Gangs In California Essays

Gangs In California Essays-72
They were arrested, incarcerated and, while incarcerated, continue to recruit and build their gang.

In Texas, there were nine prison gangs with more that 50 members each, totaling 2,407.

Fong reported eight Texas gangs with 1,174 members.

Other correctional agencies, however, report their gang troubles started inside rather than outside prison walls.

Camp and Camp cite that of the 33 agencies surveyed, 26 reported street counterparts to prison gangs.

In other prisons, notably in California and Texas, gangs have formed which had no counterpart on the street. Examples of these gangs include the Mexican Mafia, Neta, Aryan Brotherhood, Black Guerrilla Family, La Nuestra Familia and the Texas Syndicate.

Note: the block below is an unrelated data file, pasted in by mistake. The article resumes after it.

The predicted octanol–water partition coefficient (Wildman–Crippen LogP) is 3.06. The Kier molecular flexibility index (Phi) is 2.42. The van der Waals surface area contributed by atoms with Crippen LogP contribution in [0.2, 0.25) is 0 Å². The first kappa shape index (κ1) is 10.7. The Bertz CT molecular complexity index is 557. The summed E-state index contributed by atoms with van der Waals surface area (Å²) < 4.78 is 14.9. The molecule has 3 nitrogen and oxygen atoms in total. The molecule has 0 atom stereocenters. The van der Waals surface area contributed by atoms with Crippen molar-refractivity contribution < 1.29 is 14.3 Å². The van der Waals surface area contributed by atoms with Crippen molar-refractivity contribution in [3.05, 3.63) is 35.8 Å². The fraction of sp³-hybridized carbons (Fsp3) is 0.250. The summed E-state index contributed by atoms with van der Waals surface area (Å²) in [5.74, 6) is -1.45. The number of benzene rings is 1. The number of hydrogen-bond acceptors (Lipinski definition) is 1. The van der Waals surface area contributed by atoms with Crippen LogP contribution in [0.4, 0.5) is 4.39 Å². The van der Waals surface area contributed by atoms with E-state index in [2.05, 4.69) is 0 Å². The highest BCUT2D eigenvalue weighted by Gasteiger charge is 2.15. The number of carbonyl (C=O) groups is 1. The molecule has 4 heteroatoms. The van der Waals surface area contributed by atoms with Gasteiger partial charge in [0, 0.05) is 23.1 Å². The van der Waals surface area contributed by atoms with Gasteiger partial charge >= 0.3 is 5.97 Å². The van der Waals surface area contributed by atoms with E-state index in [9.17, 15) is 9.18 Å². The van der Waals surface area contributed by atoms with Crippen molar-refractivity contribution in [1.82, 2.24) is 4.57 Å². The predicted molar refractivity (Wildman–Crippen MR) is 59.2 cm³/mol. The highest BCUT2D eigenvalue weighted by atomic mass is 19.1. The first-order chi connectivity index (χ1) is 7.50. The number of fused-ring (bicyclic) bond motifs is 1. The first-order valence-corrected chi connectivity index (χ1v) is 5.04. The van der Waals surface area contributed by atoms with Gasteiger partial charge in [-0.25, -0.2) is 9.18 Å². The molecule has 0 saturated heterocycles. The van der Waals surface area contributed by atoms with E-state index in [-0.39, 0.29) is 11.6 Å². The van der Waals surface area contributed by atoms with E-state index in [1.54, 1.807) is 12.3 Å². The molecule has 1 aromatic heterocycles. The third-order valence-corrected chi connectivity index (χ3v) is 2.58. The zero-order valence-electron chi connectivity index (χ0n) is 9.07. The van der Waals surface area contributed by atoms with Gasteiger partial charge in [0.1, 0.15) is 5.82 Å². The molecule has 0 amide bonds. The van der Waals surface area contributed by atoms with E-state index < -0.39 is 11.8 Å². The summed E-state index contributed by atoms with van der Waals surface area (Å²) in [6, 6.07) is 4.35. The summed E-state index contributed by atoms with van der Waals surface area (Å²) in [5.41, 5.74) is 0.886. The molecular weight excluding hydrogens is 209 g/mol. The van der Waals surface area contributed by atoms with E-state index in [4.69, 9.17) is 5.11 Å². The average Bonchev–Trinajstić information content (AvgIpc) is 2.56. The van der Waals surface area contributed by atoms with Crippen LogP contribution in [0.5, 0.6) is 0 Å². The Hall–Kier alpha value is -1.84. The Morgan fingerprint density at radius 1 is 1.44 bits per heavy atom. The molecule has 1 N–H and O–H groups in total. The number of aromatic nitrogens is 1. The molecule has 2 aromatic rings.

The nature of the prison gang problem was highlighted by Fleisher and Decker A persistently disruptive force in correctional facilities is prison gangs.Prison gangs disrupt correctional programming, threaten the safety of inmates and staff, and erode institutional quality of life.The authors review the history of, and correctional mechanisms to cope with prison gangs.A total of 277 correctional facilities in 45 different states participated in the 1991 survey.A total of 13,986 inmates answered questions in face-to-face interviews.Illinois reported that 34.3 percent of inmates belonged to a prison gang, which was then the highest percent of prison gang-affiliated inmates in the nation Lane reported that the Illinois Department of Corrections (IDOC) estimated the inmate gang population to be nearly 90 percent of the entire population, attributing that number to the importation of gangs from Chicagos streets, which is supported by research.Reesshows that Chicago police estimated more than 19,000 gang members in that city and a high percent of IDOC inmates were arrested in Cook County.Although the numbers may now be completely out-of-date and inaccurate, the following results of the survey are instructive.Gangs, as defined in the survey, were groups of inmates which share 5 or 6 of the following characteristics in addition to committing criminal acts in the prison: The survey revealed that approximately 6% of inmates belonged to groups engaging in illegal activities which exhibited five or six characteristics of gangs (above).Knox and Tromanhauser suggest there are approximately 100,000 or more prison gang members across the nation.Subsequent to Camp and Camp the American Correctional Association found that prison gang membership doubled between 19 from 12,624 to 46,190, with relatively few gang members in minimum security units.


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